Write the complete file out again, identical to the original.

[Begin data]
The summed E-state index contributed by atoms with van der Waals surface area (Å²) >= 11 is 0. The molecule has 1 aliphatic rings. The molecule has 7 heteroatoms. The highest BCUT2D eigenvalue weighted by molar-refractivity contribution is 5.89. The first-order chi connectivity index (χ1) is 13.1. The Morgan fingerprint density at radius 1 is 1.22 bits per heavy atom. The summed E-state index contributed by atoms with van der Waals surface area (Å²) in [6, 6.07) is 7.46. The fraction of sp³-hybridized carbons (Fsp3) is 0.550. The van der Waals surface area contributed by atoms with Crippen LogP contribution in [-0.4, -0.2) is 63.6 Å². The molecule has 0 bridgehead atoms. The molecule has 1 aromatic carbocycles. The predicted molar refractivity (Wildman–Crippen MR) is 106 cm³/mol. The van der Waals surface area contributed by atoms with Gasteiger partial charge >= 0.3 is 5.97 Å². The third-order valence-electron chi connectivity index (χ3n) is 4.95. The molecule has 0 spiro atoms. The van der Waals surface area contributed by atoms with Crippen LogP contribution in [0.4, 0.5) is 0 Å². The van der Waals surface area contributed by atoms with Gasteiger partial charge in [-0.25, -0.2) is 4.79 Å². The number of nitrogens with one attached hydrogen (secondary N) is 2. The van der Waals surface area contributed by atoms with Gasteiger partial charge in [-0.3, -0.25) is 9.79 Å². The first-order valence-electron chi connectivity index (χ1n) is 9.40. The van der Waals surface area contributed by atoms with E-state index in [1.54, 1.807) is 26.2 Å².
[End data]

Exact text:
The summed E-state index contributed by atoms with van der Waals surface area (Å²) >= 11 is 0. The molecule has 1 aliphatic rings. The molecule has 7 heteroatoms. The highest BCUT2D eigenvalue weighted by molar-refractivity contribution is 5.89. The first-order chi connectivity index (χ1) is 13.1. The Morgan fingerprint density at radius 1 is 1.22 bits per heavy atom. The summed E-state index contributed by atoms with van der Waals surface area (Å²) in [6, 6.07) is 7.46. The fraction of sp³-hybridized carbons (Fsp3) is 0.550. The van der Waals surface area contributed by atoms with Crippen LogP contribution in [-0.4, -0.2) is 63.6 Å². The molecule has 0 bridgehead atoms. The molecule has 1 aromatic carbocycles. The predicted molar refractivity (Wildman–Crippen MR) is 106 cm³/mol. The van der Waals surface area contributed by atoms with Gasteiger partial charge >= 0.3 is 5.97 Å². The third-order valence-electron chi connectivity index (χ3n) is 4.95. The molecule has 0 spiro atoms. The van der Waals surface area contributed by atoms with Crippen LogP contribution in [0.4, 0.5) is 0 Å². The van der Waals surface area contributed by atoms with Gasteiger partial charge in [-0.25, -0.2) is 4.79 Å². The number of nitrogens with one attached hydrogen (secondary N) is 2. The van der Waals surface area contributed by atoms with Gasteiger partial charge in [-0.3, -0.25) is 9.79 Å². The first-order valence-electron chi connectivity index (χ1n) is 9.40. The van der Waals surface area contributed by atoms with E-state index in [1.54, 1.807) is 26.2 Å².